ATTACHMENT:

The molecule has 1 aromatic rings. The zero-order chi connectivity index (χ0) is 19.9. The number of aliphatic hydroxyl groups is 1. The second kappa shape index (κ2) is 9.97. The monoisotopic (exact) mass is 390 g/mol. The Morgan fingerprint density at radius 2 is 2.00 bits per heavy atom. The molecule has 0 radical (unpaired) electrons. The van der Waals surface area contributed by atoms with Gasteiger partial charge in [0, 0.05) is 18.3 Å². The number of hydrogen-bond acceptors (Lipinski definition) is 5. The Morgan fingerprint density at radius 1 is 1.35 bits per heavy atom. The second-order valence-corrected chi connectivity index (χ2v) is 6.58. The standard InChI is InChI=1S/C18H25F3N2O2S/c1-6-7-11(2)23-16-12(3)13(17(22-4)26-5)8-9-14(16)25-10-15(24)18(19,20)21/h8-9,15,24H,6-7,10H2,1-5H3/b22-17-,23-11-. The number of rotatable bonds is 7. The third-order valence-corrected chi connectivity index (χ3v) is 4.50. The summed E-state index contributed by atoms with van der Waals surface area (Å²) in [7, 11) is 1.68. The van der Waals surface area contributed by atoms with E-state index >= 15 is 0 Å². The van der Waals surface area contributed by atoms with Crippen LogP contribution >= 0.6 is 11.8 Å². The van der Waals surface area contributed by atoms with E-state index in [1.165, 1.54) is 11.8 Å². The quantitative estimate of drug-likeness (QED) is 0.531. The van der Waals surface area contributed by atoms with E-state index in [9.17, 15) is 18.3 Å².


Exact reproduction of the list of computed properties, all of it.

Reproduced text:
The molecule has 1 aromatic rings. The zero-order chi connectivity index (χ0) is 19.9. The number of aliphatic hydroxyl groups is 1. The second kappa shape index (κ2) is 9.97. The monoisotopic (exact) mass is 390 g/mol. The Morgan fingerprint density at radius 2 is 2.00 bits per heavy atom. The molecule has 0 radical (unpaired) electrons. The van der Waals surface area contributed by atoms with Gasteiger partial charge in [0, 0.05) is 18.3 Å². The number of hydrogen-bond acceptors (Lipinski definition) is 5. The Morgan fingerprint density at radius 1 is 1.35 bits per heavy atom. The second-order valence-corrected chi connectivity index (χ2v) is 6.58. The standard InChI is InChI=1S/C18H25F3N2O2S/c1-6-7-11(2)23-16-12(3)13(17(22-4)26-5)8-9-14(16)25-10-15(24)18(19,20)21/h8-9,15,24H,6-7,10H2,1-5H3/b22-17-,23-11-. The number of rotatable bonds is 7. The third-order valence-corrected chi connectivity index (χ3v) is 4.50. The summed E-state index contributed by atoms with van der Waals surface area (Å²) in [7, 11) is 1.68. The van der Waals surface area contributed by atoms with E-state index >= 15 is 0 Å². The van der Waals surface area contributed by atoms with Crippen LogP contribution >= 0.6 is 11.8 Å². The van der Waals surface area contributed by atoms with E-state index in [1.165, 1.54) is 11.8 Å². The quantitative estimate of drug-likeness (QED) is 0.531. The van der Waals surface area contributed by atoms with E-state index in [9.17, 15) is 18.3 Å².